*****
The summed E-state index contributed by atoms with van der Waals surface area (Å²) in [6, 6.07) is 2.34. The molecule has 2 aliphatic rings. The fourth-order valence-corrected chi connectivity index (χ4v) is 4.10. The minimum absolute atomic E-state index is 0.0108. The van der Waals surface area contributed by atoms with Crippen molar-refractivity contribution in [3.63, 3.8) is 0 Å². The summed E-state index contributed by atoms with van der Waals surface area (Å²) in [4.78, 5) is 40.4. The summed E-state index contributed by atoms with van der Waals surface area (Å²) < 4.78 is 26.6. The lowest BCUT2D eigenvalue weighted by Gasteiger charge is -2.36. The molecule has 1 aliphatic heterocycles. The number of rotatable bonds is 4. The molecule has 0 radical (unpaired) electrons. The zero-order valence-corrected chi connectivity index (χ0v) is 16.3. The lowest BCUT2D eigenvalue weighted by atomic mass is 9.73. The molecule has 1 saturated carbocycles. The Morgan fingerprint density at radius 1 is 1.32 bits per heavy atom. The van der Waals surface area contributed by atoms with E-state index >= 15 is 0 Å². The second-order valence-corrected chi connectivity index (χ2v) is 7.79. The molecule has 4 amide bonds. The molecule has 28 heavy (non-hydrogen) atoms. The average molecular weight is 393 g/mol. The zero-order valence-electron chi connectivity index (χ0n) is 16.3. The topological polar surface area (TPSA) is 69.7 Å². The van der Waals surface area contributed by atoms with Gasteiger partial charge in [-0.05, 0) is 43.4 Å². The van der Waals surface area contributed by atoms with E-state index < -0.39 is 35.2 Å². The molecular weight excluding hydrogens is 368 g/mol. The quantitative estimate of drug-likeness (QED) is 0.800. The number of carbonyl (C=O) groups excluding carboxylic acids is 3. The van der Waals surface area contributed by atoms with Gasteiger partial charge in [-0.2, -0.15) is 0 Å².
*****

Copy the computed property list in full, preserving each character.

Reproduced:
The summed E-state index contributed by atoms with van der Waals surface area (Å²) in [6, 6.07) is 2.34. The molecule has 2 aliphatic rings. The fourth-order valence-corrected chi connectivity index (χ4v) is 4.10. The minimum absolute atomic E-state index is 0.0108. The van der Waals surface area contributed by atoms with Crippen molar-refractivity contribution in [3.63, 3.8) is 0 Å². The summed E-state index contributed by atoms with van der Waals surface area (Å²) in [4.78, 5) is 40.4. The summed E-state index contributed by atoms with van der Waals surface area (Å²) < 4.78 is 26.6. The lowest BCUT2D eigenvalue weighted by Gasteiger charge is -2.36. The molecule has 1 aliphatic heterocycles. The number of rotatable bonds is 4. The molecule has 0 radical (unpaired) electrons. The zero-order valence-corrected chi connectivity index (χ0v) is 16.3. The lowest BCUT2D eigenvalue weighted by atomic mass is 9.73. The molecule has 1 saturated carbocycles. The Morgan fingerprint density at radius 1 is 1.32 bits per heavy atom. The van der Waals surface area contributed by atoms with E-state index >= 15 is 0 Å². The second-order valence-corrected chi connectivity index (χ2v) is 7.79. The molecule has 4 amide bonds. The molecule has 28 heavy (non-hydrogen) atoms. The average molecular weight is 393 g/mol. The zero-order valence-electron chi connectivity index (χ0n) is 16.3. The topological polar surface area (TPSA) is 69.7 Å². The van der Waals surface area contributed by atoms with Gasteiger partial charge in [-0.05, 0) is 43.4 Å². The van der Waals surface area contributed by atoms with E-state index < -0.39 is 35.2 Å². The molecular weight excluding hydrogens is 368 g/mol. The quantitative estimate of drug-likeness (QED) is 0.800. The number of carbonyl (C=O) groups excluding carboxylic acids is 3. The van der Waals surface area contributed by atoms with Gasteiger partial charge in [-0.2, -0.15) is 0 Å².